California’s Department of Cannabis Control has awarded $4.145 million to 18 local jurisdictions to help expand legal retail cannabis access, the agency announced June 20.
The grants were awarded as part of DCC’s Local Jurisdictional Retail Access Grant program, which aids local jurisdictions in introducing legal cannabis retail programs in their city or county. Of the program’s 18 phase one grants awarded to local jurisdictions, 14 grants totaling $870,000 were awarded to jurisdictions that are proposing equity programs to assist and support licenses to cannabis equity retail businesses.
The total phase one grants were awarded, in descending order, to the following jurisdictions:
Los Angeles County, $475,000; City of Riverside, $475,000; City of Huntington Beach, $325,000; City of Buena Park, $325,000; City of Hawthorne, $315,000; City of Lodi, $275,000; Nevada County, $275,000; City of West Sacramento, $235,000; City of Claremont, $195,000; City of Montclair, $195,000; City of Covina, $175,000; City of Corcoran, $155,000; City of Bell Gardens, $150,000; City of Calabasas, $125,000; City of Sand City, $115,000; City of Avenal, $115,000; City of Winters, $115,000; and city of Yreka, $115,000.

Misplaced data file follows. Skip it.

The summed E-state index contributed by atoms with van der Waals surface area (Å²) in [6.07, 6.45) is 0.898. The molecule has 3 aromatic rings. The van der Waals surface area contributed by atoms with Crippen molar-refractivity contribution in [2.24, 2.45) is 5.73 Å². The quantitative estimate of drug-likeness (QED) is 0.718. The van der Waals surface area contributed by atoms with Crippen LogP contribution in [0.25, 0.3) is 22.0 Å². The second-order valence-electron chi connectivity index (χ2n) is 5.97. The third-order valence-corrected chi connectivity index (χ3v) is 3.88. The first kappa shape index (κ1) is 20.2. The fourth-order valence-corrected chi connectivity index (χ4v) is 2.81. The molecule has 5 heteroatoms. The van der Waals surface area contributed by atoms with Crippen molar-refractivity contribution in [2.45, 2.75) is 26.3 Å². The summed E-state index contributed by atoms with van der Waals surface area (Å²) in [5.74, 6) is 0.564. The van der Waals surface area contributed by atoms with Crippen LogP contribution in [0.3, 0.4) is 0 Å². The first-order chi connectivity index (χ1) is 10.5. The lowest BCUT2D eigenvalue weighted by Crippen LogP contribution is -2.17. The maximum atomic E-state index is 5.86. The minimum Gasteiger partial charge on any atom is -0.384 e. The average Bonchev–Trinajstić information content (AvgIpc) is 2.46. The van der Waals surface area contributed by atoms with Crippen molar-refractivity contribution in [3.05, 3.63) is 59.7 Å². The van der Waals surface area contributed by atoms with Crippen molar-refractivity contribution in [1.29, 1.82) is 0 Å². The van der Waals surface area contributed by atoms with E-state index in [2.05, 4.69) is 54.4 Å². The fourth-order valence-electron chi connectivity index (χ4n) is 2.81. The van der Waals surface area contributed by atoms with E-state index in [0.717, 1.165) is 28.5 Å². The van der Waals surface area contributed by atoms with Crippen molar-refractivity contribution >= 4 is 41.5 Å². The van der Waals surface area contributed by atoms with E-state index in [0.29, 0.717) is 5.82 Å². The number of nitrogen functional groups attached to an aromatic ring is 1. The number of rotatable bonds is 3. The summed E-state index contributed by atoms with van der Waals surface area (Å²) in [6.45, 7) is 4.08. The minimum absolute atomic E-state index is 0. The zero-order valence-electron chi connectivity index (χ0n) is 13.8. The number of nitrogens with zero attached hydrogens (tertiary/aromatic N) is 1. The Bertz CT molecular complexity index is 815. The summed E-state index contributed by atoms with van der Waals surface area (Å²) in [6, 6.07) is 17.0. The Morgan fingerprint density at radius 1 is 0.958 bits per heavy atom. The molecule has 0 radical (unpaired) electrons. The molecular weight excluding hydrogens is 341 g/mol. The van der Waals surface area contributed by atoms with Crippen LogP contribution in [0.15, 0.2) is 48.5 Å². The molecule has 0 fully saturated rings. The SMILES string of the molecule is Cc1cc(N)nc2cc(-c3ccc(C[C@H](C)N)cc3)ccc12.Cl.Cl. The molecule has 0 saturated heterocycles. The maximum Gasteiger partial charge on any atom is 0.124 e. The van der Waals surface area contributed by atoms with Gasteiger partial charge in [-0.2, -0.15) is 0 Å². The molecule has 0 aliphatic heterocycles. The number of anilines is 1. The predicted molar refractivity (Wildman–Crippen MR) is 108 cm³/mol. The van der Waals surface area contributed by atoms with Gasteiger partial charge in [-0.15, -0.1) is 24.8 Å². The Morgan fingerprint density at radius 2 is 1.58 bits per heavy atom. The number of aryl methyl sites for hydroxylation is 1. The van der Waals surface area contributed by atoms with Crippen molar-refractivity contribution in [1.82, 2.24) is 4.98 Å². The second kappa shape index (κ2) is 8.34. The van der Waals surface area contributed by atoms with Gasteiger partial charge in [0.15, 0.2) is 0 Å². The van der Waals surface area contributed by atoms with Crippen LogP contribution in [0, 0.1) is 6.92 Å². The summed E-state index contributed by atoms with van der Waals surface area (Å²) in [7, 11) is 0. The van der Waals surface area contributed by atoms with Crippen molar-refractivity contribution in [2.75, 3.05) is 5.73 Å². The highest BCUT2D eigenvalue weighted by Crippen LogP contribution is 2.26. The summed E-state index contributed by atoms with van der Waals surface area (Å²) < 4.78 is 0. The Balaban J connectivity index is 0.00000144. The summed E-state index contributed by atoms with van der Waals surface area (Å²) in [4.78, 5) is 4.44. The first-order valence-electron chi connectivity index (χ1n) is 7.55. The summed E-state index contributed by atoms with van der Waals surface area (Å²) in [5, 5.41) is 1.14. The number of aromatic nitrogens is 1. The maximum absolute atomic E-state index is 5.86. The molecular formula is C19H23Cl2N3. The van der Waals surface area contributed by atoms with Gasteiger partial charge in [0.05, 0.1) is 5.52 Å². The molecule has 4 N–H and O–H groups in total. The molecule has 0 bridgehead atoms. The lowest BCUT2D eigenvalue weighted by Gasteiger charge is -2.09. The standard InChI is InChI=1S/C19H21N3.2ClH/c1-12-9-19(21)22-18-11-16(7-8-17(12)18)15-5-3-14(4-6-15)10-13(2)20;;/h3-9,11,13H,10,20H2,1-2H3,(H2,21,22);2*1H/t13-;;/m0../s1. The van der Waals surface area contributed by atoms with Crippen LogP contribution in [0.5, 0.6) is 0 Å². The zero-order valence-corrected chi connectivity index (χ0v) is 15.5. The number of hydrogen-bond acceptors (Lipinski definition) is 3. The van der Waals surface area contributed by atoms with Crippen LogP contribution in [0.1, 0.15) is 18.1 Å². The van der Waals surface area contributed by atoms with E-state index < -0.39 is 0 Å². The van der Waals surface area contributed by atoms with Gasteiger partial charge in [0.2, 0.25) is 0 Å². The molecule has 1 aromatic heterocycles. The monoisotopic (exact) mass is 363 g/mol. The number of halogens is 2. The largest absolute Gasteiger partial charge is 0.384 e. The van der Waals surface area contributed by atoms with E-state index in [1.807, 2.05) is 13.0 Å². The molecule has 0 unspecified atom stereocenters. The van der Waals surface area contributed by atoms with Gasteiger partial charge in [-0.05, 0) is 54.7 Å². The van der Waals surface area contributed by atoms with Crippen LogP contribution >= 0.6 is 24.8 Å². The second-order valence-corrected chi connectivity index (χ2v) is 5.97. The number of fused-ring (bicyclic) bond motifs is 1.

DCC’s Local Jurisdictional Retail Access Grant program prioritized areas where there was high cannabis consumption but little-to-no access to legal cannabis retail, according to DCC. The grants were also prioritized for programs that support equity operators, according to DCC.
Cities and counties that were DCC grant recipients are allowed to use their funds to develop cannabis retailer licensing programs, including processing and issues cannabis retail licenses, holding community outreach events, conducting economic studies and environmental reviews, drafting and adopting ordinances, hiring staff and contractors, forming technical advisory committees or stakeholder workgroups, and more.
“The Local Jurisdictional Retail Access Grant program will help provide access to regulated cannabis retail for over 2 million Californians that currently live in an area where access to licensed cannabis retail businesses is insufficient,” DCC Acting Director Rasha Salama said in a news release. “In addition to improving access to existing customers, these grants are another important step towards establishing legal pathways for legacy and social equity operators.”